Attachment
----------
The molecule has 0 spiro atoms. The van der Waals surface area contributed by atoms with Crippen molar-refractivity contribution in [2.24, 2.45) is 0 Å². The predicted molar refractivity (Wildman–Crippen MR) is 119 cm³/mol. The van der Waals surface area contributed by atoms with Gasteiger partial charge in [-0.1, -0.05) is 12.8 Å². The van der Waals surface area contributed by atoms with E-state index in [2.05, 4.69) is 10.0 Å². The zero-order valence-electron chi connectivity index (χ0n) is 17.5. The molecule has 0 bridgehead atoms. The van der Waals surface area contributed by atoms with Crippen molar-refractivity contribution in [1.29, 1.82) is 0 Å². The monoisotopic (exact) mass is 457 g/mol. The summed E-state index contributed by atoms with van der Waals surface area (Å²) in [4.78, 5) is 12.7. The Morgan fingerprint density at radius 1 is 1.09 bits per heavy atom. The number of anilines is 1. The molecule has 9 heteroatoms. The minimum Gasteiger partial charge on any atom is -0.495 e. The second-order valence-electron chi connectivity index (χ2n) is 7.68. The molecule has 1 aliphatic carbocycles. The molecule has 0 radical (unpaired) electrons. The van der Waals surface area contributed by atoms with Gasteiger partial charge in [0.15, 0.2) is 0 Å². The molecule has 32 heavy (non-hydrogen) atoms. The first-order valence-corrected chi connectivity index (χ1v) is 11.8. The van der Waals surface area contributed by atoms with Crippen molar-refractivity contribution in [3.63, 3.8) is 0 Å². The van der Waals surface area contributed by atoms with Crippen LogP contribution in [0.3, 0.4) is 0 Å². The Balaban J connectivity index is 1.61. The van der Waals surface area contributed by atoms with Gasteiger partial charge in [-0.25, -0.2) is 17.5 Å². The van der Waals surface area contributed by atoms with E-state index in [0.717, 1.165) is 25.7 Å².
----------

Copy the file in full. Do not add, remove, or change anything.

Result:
The molecule has 0 spiro atoms. The van der Waals surface area contributed by atoms with Crippen molar-refractivity contribution in [2.24, 2.45) is 0 Å². The predicted molar refractivity (Wildman–Crippen MR) is 119 cm³/mol. The van der Waals surface area contributed by atoms with Gasteiger partial charge in [-0.1, -0.05) is 12.8 Å². The van der Waals surface area contributed by atoms with E-state index in [2.05, 4.69) is 10.0 Å². The zero-order valence-electron chi connectivity index (χ0n) is 17.5. The molecule has 0 bridgehead atoms. The van der Waals surface area contributed by atoms with Crippen molar-refractivity contribution in [1.29, 1.82) is 0 Å². The monoisotopic (exact) mass is 457 g/mol. The summed E-state index contributed by atoms with van der Waals surface area (Å²) in [4.78, 5) is 12.7. The Morgan fingerprint density at radius 1 is 1.09 bits per heavy atom. The number of anilines is 1. The molecule has 9 heteroatoms. The minimum Gasteiger partial charge on any atom is -0.495 e. The second-order valence-electron chi connectivity index (χ2n) is 7.68. The molecule has 1 aliphatic carbocycles. The molecule has 0 radical (unpaired) electrons. The van der Waals surface area contributed by atoms with Gasteiger partial charge in [0.15, 0.2) is 0 Å². The molecule has 32 heavy (non-hydrogen) atoms. The first-order valence-corrected chi connectivity index (χ1v) is 11.8. The van der Waals surface area contributed by atoms with Crippen molar-refractivity contribution in [3.63, 3.8) is 0 Å². The van der Waals surface area contributed by atoms with Crippen LogP contribution in [0.3, 0.4) is 0 Å². The Balaban J connectivity index is 1.61. The van der Waals surface area contributed by atoms with Gasteiger partial charge in [-0.25, -0.2) is 17.5 Å². The van der Waals surface area contributed by atoms with E-state index in [0.717, 1.165) is 25.7 Å².